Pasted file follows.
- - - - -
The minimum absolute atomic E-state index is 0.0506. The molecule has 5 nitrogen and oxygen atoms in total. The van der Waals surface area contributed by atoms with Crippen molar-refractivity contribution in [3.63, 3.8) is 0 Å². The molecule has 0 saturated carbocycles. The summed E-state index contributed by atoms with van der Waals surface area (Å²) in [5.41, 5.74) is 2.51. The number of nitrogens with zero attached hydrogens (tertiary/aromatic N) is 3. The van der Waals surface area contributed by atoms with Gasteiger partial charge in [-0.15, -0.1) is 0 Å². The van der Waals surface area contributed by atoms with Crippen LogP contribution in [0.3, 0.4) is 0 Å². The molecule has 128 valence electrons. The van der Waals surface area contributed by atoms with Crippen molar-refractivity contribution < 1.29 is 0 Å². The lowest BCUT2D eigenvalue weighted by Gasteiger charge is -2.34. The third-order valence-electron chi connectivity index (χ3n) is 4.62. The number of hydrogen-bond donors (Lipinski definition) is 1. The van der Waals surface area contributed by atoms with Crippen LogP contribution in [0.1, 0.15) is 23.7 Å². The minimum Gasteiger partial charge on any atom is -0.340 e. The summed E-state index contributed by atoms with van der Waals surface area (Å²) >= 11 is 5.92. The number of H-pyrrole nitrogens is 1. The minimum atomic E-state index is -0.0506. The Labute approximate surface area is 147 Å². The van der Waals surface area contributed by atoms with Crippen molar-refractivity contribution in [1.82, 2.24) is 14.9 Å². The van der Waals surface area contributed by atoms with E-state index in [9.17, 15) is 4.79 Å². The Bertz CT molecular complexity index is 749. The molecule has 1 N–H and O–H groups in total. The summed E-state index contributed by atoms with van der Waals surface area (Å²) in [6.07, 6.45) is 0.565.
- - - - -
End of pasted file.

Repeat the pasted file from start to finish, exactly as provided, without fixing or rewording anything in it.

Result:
The minimum absolute atomic E-state index is 0.0506. The molecule has 5 nitrogen and oxygen atoms in total. The van der Waals surface area contributed by atoms with Crippen molar-refractivity contribution in [3.63, 3.8) is 0 Å². The molecule has 0 saturated carbocycles. The summed E-state index contributed by atoms with van der Waals surface area (Å²) in [5.41, 5.74) is 2.51. The number of nitrogens with zero attached hydrogens (tertiary/aromatic N) is 3. The van der Waals surface area contributed by atoms with Gasteiger partial charge in [-0.15, -0.1) is 0 Å². The van der Waals surface area contributed by atoms with Crippen LogP contribution in [0.3, 0.4) is 0 Å². The molecule has 128 valence electrons. The van der Waals surface area contributed by atoms with Crippen molar-refractivity contribution < 1.29 is 0 Å². The lowest BCUT2D eigenvalue weighted by Gasteiger charge is -2.34. The third-order valence-electron chi connectivity index (χ3n) is 4.62. The number of hydrogen-bond donors (Lipinski definition) is 1. The van der Waals surface area contributed by atoms with Crippen LogP contribution in [0.1, 0.15) is 23.7 Å². The minimum Gasteiger partial charge on any atom is -0.340 e. The summed E-state index contributed by atoms with van der Waals surface area (Å²) >= 11 is 5.92. The number of H-pyrrole nitrogens is 1. The minimum atomic E-state index is -0.0506. The Labute approximate surface area is 147 Å². The van der Waals surface area contributed by atoms with Crippen molar-refractivity contribution in [1.82, 2.24) is 14.9 Å². The van der Waals surface area contributed by atoms with E-state index in [9.17, 15) is 4.79 Å². The Bertz CT molecular complexity index is 749. The molecule has 1 N–H and O–H groups in total. The summed E-state index contributed by atoms with van der Waals surface area (Å²) in [6.07, 6.45) is 0.565.